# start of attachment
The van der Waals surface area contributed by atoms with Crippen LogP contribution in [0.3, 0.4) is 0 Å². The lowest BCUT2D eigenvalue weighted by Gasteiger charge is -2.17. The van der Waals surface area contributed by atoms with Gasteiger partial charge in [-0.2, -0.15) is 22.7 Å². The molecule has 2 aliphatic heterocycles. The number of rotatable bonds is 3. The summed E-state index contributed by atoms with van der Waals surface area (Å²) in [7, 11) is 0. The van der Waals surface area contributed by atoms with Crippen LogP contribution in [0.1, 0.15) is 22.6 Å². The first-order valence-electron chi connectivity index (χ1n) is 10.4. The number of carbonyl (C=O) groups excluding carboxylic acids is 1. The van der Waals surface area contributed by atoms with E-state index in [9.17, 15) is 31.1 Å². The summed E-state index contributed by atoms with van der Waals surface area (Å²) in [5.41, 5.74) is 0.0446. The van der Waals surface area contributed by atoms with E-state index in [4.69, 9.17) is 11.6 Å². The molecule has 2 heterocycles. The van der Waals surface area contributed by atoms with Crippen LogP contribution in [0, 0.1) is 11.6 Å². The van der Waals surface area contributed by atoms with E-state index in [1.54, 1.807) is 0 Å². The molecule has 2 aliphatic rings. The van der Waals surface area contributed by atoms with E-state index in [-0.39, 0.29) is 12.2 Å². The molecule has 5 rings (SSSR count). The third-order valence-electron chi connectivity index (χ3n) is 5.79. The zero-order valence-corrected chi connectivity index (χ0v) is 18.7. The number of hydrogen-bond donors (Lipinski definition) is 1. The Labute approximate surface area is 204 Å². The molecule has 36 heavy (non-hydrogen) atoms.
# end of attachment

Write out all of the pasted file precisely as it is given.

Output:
The van der Waals surface area contributed by atoms with Crippen LogP contribution in [0.3, 0.4) is 0 Å². The lowest BCUT2D eigenvalue weighted by Gasteiger charge is -2.17. The van der Waals surface area contributed by atoms with Gasteiger partial charge in [-0.2, -0.15) is 22.7 Å². The molecule has 2 aliphatic heterocycles. The number of rotatable bonds is 3. The summed E-state index contributed by atoms with van der Waals surface area (Å²) in [7, 11) is 0. The van der Waals surface area contributed by atoms with Crippen LogP contribution in [0.1, 0.15) is 22.6 Å². The first-order valence-electron chi connectivity index (χ1n) is 10.4. The number of carbonyl (C=O) groups excluding carboxylic acids is 1. The van der Waals surface area contributed by atoms with E-state index in [9.17, 15) is 31.1 Å². The summed E-state index contributed by atoms with van der Waals surface area (Å²) in [5.41, 5.74) is 0.0446. The van der Waals surface area contributed by atoms with E-state index in [4.69, 9.17) is 11.6 Å². The molecule has 2 heterocycles. The van der Waals surface area contributed by atoms with Crippen LogP contribution in [0, 0.1) is 11.6 Å². The van der Waals surface area contributed by atoms with E-state index in [1.54, 1.807) is 0 Å². The molecule has 2 aliphatic rings. The van der Waals surface area contributed by atoms with E-state index in [-0.39, 0.29) is 12.2 Å². The molecule has 5 rings (SSSR count). The third-order valence-electron chi connectivity index (χ3n) is 5.79. The zero-order valence-corrected chi connectivity index (χ0v) is 18.7. The number of hydrogen-bond donors (Lipinski definition) is 1. The Labute approximate surface area is 204 Å². The molecule has 36 heavy (non-hydrogen) atoms.